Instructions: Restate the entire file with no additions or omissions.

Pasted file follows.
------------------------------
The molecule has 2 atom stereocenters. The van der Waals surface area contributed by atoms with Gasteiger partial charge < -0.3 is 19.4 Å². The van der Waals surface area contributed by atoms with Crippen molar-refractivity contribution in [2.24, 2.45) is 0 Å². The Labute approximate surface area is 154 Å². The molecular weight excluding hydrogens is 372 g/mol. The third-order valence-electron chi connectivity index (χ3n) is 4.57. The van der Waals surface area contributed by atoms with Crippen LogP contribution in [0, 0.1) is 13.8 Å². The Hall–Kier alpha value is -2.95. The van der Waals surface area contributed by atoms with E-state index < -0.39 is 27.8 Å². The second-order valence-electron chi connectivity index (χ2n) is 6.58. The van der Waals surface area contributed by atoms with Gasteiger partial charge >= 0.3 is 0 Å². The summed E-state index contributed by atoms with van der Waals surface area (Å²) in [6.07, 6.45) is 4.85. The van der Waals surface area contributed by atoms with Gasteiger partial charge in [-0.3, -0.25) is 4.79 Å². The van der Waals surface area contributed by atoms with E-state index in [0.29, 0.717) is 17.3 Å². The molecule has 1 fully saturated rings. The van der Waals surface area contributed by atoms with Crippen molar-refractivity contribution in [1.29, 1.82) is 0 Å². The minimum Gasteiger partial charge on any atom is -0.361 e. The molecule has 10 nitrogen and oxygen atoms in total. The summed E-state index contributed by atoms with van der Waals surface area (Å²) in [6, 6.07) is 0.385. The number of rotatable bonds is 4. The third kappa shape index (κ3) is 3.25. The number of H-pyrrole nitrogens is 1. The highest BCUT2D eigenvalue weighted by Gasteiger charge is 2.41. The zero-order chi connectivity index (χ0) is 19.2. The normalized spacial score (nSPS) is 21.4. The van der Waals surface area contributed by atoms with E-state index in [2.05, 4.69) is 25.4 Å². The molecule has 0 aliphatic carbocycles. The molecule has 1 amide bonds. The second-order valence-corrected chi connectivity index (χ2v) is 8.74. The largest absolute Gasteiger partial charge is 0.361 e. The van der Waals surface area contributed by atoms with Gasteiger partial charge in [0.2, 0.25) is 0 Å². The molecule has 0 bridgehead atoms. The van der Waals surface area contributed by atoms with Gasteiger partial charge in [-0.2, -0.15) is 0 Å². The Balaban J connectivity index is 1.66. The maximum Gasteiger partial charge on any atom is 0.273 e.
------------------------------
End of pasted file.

The molecule has 2 atom stereocenters. The van der Waals surface area contributed by atoms with Gasteiger partial charge < -0.3 is 19.4 Å². The van der Waals surface area contributed by atoms with Crippen molar-refractivity contribution in [2.24, 2.45) is 0 Å². The Labute approximate surface area is 154 Å². The molecular weight excluding hydrogens is 372 g/mol. The third-order valence-electron chi connectivity index (χ3n) is 4.57. The van der Waals surface area contributed by atoms with Crippen LogP contribution in [0, 0.1) is 13.8 Å². The Hall–Kier alpha value is -2.95. The van der Waals surface area contributed by atoms with E-state index < -0.39 is 27.8 Å². The second-order valence-electron chi connectivity index (χ2n) is 6.58. The van der Waals surface area contributed by atoms with Gasteiger partial charge >= 0.3 is 0 Å². The summed E-state index contributed by atoms with van der Waals surface area (Å²) in [6.07, 6.45) is 4.85. The van der Waals surface area contributed by atoms with Gasteiger partial charge in [-0.3, -0.25) is 4.79 Å². The van der Waals surface area contributed by atoms with E-state index in [0.29, 0.717) is 17.3 Å². The molecule has 1 fully saturated rings. The van der Waals surface area contributed by atoms with Crippen molar-refractivity contribution in [1.29, 1.82) is 0 Å². The minimum Gasteiger partial charge on any atom is -0.361 e. The molecule has 10 nitrogen and oxygen atoms in total. The summed E-state index contributed by atoms with van der Waals surface area (Å²) in [6, 6.07) is 0.385. The number of rotatable bonds is 4. The third kappa shape index (κ3) is 3.25. The number of H-pyrrole nitrogens is 1. The highest BCUT2D eigenvalue weighted by Gasteiger charge is 2.41. The zero-order chi connectivity index (χ0) is 19.2. The normalized spacial score (nSPS) is 21.4. The van der Waals surface area contributed by atoms with E-state index in [2.05, 4.69) is 25.4 Å². The molecule has 0 aliphatic carbocycles. The molecule has 1 amide bonds. The second-order valence-corrected chi connectivity index (χ2v) is 8.74. The largest absolute Gasteiger partial charge is 0.361 e. The van der Waals surface area contributed by atoms with Gasteiger partial charge in [0.2, 0.25) is 0 Å². The molecule has 0 bridgehead atoms. The van der Waals surface area contributed by atoms with Gasteiger partial charge in [-0.2, -0.15) is 0 Å². The Balaban J connectivity index is 1.66. The maximum Gasteiger partial charge on any atom is 0.273 e.